Dec 21, 2004 (CIDRAP News) – Overcoming the threat of avian influenza is the single most pressing agricultural and public health issue facing Southeast Asia, Singapore’s minister of state for national development, Cedric Foo, said yesterday in opening a regional meeting on the disease, according to Agence France-Presse (AFP) reports.In his address to the Association of Southeast Asian Nations (ASEAN) in Singapore, Foo made a point others have raised in recent months: that combating the deadly avian flu will require regional collaboration.”A coordinated regional approach to prevent, control and eradicate HPAI [highly pathogenic avian influenza] is crucial to overcoming this threat,” AFP quoted Foo as saying.The ASEAN members agreed today to focus on several activities for preventing and controlling avian flu, according to Xinhua, the Chinese news service.The report said tasks were split out this way: Singapore will share information on regional epidemiologic studies; Thailand will attend to disease surveillance and alerts as well as diagnostic abilities; and Malaysia is to focus on disease-free zones, containment, and emergency preparedness. Coordinating countries will make detailed work plans.Members of the ASEAN task force on avian flu will meet next in Thailand in May, the story added.United Nations activitiesThe Vietnamese government and the United Nations announced on Dec 18 that they would set up a task force to coordinate efforts against avian flu. It will include the World Health Organization (WHO), the UN Food and Agriculture Organization, and Vietnam’s ministries of health and agriculture, according to an online report by the Australian Broadcasting Corporation.The WHO sounded a similar tone on Dec 15 in announcing the opening of a pandemic emergency response center at WHO headquarters in Geneva, according to the United Nations News service.The emergency response center is a $5 million room that can be reorganized quickly to address diseases that threaten to become pandemics, such as avian flu. It is wired for a variety of communications aimed at linking far-flung laboratories and specialists, and can function even if local electrical and phone service are interrupted, the news release said.The lab will allow the WHO to muster “a targeted public health response anywhere in the world in 24 to 48 hours,” the WHO’s Dr. Michael J. Ryan said in the news release.Virus reported in wild birdsThe push for partnerships and improved surveillance comes against a drumbeat of concern about the persistence of H5N1 flu in Southeast Asia. In the last week, a grey heron was found dead from that flu strain in Hong Kong, according to the World Organization for Animal Health (OIE). Tests of poultry farms within 5 kilometers of the dead heron found no indication of avian flu.In Thailand, scientists have found evidence of the virus in wild native birds not previously known to harbor it, according to a Dec 14 story in the Bangkok Post. Ten of 1,011 bird samples tested recently were positive, including samples from pigeons, Asian open-billed storks, a cormorant, a red-collar dove, a scaly breasted munia, and a black drongo.Although the WHO has not confirmed any human cases of H5N1 since the 32 deaths and 44 total cases noted by Oct 25, scientists in Japan say poultry workers and a health worker there might have been infected with the virus during a poultry outbreak last February.None of the five people who might have been infected became seriously ill, according to articles posted on ProMED-Mail, a Web site of the International Society of Infectious Diseases. Researchers found antibodies to avian flu in blood samples taken in February and March, but hadn’t determined whether the five had contracted the disease.The Japanese health ministry is expected to release a detailed report Dec 22.In other developments, AFP reported today that 3,680 chickens in southern Vietnam died or were killed recently after showing symptoms that suggested H5N1 avian flu. The chickens were on farms in the Mekong Delta’s Can Tho city, the report said.Tests for the virus were conducted on several other farms in the area, and results were being awaited, according to the story.See also:UN News report on emergency response center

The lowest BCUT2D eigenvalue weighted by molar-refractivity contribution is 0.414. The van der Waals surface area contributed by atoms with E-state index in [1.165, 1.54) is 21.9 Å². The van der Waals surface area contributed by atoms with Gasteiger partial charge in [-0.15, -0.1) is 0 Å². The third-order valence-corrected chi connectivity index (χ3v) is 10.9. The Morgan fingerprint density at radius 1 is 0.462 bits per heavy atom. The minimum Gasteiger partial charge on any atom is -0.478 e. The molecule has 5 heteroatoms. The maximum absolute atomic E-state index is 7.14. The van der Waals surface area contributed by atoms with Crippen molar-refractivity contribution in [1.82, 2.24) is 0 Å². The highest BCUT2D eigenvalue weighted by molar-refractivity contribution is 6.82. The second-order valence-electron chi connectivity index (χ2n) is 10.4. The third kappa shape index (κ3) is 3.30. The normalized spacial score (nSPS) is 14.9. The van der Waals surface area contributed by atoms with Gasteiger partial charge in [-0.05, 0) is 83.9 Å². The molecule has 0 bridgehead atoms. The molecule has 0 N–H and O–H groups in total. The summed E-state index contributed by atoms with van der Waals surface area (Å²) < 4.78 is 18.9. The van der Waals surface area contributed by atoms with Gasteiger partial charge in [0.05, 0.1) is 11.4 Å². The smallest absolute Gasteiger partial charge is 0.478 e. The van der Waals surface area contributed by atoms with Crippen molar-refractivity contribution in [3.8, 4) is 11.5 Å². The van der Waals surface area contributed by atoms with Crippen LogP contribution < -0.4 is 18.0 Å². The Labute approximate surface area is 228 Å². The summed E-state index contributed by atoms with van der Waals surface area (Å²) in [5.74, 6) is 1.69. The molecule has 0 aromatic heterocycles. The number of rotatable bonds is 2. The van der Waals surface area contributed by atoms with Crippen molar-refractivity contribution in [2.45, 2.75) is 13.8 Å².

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The government has prohibited civil servants from participating in the annual Idul Fitri mudik (exodus) to their hometowns, in an effort to curb the spread of COVID-19 in the country.In a circular issued on Monday, Administrative and Bureaucratic Reform Minister Tjahjo Kumolo said that civil servants and their families were prohibited from going on mudik until the country “is free of COVID-19”.He also asked the staff development officers of ministries, agencies and regional administrations to ensure that their civil servants stayed in their respective regions and did not participate in the mudik. The officers were also asked to formulate a COVID-19 relief policy for civil servants and their families. “If civil servants have to travel outside of their region, they have to acquire permission from their supervisor,” the circular said, adding that civil servants who violated the regulation would be subject to disciplinary sanctions.Civil servants were also asked to urge their neighbors not to participate in the mudik or to go out of town during the COVID-19 outbreak period and to heed the government’s appeal to keep a distance in social interactions and adopt a healthy lifestyle.The government has not prohibited the mudik for the general public, citing economic considerations.Many public health experts have advised against the practice as it risks further transmitting the disease to regions with low healthcare capacity. Two of Indonesia’s largest Islamic mass organizations, Nahdlatul Ulama and Muhammadiyah, have also advised people against participating in the mudik.According to 2019 data from the National Civil Service Agency (BKN), there are 4.28 million civil servants across the country.According to the official government count, there were 2,738 cases of COVID-19 in the country as of Tuesday, with 221 deaths.Topics :